Think of the values $t_I$ as weights to be assigned to the regions of an ideal Venn diagram for $n$ sets. The conditions on the $m_i$ and $m_i,j$ (along perhaps with $m_{\emptyset}=1$) give $\frac{n^2+n}2$ (or else $\frac{n^2+n}2+1$ ) equations in $2^n$ variables $t_I$ along with the side condition that all the $t_I \ge 0.$ This is a linear programming problem. Perhaps there is a way to start with my assignmet and then adjust the values until success or proved failure, but I am not sure.

later The convex hull might be unworkable once the number of dimensions is $43$ or $43+\binom{43}{2}$ or $2^{43}$, but maybe not. I found the comments on integral problems pretty convincing and asked this question. However I subsequently answered it and realized that, while there is no projective plane of order $6$, We can achieve $m_{\emptyset}=43, m_i=7$ for $1 \le i \le 43$ and all $m_{i,j}=1$ by setting $|t_I|=0$ except that $|t_J|=1/\binom{41}{5}$ for all $\binom{43}{7}$ choices of $J$ with $|J|=7.$ So now I am back to thinking that there might be a simple algorithm which achieves the constraints with least $L_1$ error (so $0$ if possible.)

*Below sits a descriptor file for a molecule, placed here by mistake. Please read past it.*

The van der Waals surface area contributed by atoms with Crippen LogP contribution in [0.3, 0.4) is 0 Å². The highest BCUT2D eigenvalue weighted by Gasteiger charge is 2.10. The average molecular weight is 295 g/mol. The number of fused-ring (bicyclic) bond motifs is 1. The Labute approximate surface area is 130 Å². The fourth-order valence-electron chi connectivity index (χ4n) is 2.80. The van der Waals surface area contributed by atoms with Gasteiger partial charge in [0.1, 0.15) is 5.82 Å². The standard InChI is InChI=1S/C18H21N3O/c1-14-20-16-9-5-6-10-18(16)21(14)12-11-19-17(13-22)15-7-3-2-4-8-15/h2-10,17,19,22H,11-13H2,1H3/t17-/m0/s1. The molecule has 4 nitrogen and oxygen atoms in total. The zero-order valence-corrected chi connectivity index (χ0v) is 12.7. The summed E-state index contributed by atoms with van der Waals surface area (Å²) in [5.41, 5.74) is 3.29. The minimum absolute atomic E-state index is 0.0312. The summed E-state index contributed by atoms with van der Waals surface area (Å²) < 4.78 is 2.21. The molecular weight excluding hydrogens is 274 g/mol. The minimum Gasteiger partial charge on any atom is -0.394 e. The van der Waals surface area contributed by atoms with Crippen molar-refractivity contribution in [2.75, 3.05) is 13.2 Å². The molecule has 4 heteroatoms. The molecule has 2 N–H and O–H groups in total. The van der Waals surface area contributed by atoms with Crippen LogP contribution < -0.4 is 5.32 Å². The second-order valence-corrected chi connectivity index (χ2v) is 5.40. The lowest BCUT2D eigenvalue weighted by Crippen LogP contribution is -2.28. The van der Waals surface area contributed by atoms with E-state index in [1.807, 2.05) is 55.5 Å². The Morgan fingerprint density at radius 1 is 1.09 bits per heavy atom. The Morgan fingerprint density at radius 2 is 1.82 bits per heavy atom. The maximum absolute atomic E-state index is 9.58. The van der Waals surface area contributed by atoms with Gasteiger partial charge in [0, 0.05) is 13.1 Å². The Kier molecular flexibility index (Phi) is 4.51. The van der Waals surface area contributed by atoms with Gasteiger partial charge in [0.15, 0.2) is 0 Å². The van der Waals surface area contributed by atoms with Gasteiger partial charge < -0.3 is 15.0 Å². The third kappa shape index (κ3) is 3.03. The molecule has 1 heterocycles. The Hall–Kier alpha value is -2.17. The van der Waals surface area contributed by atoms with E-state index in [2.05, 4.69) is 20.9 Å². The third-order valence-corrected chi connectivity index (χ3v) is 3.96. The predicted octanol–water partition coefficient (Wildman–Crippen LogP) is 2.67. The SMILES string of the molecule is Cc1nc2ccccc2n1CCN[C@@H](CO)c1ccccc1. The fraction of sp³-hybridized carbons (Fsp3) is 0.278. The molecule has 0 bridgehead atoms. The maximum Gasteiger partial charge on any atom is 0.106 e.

• $\begingroup$ This "Venn-diagram" approach is interesting, but I've been struggling with it without any results... Still it might be relevant to find the covariances on the border of the class of solutions. More clearly, understanding the convex $Q_n$ Pietro mentioned above boils down to understanding its facets, i.e. its boundaries. It is maybe related in your approach to find parameters $t_I$ where you have no more degree of freedom in one direction, meaning you lie on the boundary of $Q_n$. $\endgroup$ Commented Apr 1, 2012 at 10:48

The set of symmetric $n\times n$ matrices $Q$ that one produces this way, is the convex polytope whose vertices are exactly the $2^n$ binary matrices $\chi_{A\times A}$, for $A\subset[n]:=\{1,\dots,n\}\, .$ I guess this object is well-known.

Given a family of $n$ subsets $X_i$ of $X:=[0,1]$, we may consider the usual construction of the refinement of it, defined by the $2^n$ disjoint sets $$\Xi_A:=\cap_{i\in A} X _ i\setminus \cup _ {i\notin A} X _ i\, , \qquad A\subset [n]\, .$$ Clearly, the $2^n$ numbers $m _ A:=\operatorname{meas}(\Xi_A)$ are non-negative real numbers summing to $1$; conversely, any point $\xi$ of the standard simplex $S$ spanned by the canonical basis $\{\operatorname{e} _ A\}_{A\subset [n]}$ of $ \mathbb{R}^{2^n}$ is produced this way by some family $\{X_i\}_{i\in[n]}$, since one can pass through a convenient family of disjoint sets $\Xi_A$ with $ \operatorname{meas}(\Xi_A)=\xi _ A$ and define $X_i:=\cup_{A\ni i} \Xi _ A $ .